Omarosa Manigault: Director of communications for the Office of Public Liaison
Melania Trump: Wife to President Trump and first lady of the United States
Jason Miller: Former White House communications director, no longer with the Trump administration
Hope Hicks: White House Director of Strategic Communications
Mike Dubke: Former White House communications director, no longer with the Trump administration
Stephen Miller: Trump senior policy adviser
Corey Lewandowski: Former Trump campaign manager
Eric Trump: Son to President Trump
Rex Tillerson: Secretary of State
Michael Flynn: Former National Security Advisor, no longer with the Trump administration
Sebastian Gorka: Former deputy assistant to the president in the Trump administration, no longer in his White House role
Roger Stone: Former Trump campaign adviser, current host of Stone Cold Truth
Betsy DeVos: U.S. Education Secretary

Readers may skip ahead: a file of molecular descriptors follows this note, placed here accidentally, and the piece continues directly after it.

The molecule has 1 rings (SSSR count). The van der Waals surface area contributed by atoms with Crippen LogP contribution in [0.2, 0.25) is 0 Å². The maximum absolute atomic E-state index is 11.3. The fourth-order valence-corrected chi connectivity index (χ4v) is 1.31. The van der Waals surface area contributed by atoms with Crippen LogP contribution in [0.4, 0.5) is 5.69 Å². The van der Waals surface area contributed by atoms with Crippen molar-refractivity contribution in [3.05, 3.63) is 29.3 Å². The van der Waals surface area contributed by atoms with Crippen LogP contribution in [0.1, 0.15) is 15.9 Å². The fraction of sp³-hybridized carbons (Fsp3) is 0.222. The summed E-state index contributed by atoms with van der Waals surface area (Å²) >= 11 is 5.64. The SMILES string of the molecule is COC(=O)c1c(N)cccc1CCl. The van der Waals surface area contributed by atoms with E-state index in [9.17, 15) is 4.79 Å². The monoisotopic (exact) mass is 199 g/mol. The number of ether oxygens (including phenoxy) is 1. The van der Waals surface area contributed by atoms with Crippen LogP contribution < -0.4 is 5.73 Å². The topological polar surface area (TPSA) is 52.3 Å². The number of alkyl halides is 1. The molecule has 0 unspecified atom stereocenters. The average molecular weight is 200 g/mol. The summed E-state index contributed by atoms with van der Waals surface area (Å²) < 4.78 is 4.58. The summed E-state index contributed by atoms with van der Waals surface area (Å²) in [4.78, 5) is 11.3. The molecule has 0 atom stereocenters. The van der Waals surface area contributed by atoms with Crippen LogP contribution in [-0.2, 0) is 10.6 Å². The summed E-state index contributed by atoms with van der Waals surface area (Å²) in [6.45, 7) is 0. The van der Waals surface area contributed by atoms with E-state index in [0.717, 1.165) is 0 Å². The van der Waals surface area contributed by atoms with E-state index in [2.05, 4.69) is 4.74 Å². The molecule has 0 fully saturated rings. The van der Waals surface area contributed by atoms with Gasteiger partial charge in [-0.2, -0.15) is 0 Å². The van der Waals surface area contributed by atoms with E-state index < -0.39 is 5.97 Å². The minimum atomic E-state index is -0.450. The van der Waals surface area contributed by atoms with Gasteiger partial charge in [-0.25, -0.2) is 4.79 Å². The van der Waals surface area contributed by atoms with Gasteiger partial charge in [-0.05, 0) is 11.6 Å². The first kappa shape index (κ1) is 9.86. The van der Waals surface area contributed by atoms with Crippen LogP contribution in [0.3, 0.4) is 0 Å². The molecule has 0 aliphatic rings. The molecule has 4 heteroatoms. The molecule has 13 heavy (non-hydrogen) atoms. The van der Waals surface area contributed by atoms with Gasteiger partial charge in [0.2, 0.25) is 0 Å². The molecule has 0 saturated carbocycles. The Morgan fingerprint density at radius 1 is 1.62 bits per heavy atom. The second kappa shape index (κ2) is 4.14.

Gary Cohn, director of the U.S. National Economic Council, walks toward Marine One on the South Lawn of the White House in Washington, D.C., U.S., on Wednesday, July 5, 2017. President Donald Trump's encounter this week at the Group of 20 summit with Russian leader Vladimir Putin is raising concerns among veteran American diplomats and analysts about a mismatch between a U.S. president new to global affairs and a wily former Soviet spymaster. Photographer: Andrew Harrer/Bloomberg via Getty Images
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U.S. intelligence agencies concluded in January that Russia interfered in the election to try to help Trump defeat Democrat Hillary Clinton by hacking and releasing embarrassing emails and disseminating propaganda via social media to discredit her.

Mueller is also investigating whether Trump campaign officials colluded with the Russian efforts. (Additional reporting by Mark Hosenball; Editing by Peter Cooney and Jeffrey Benkoe)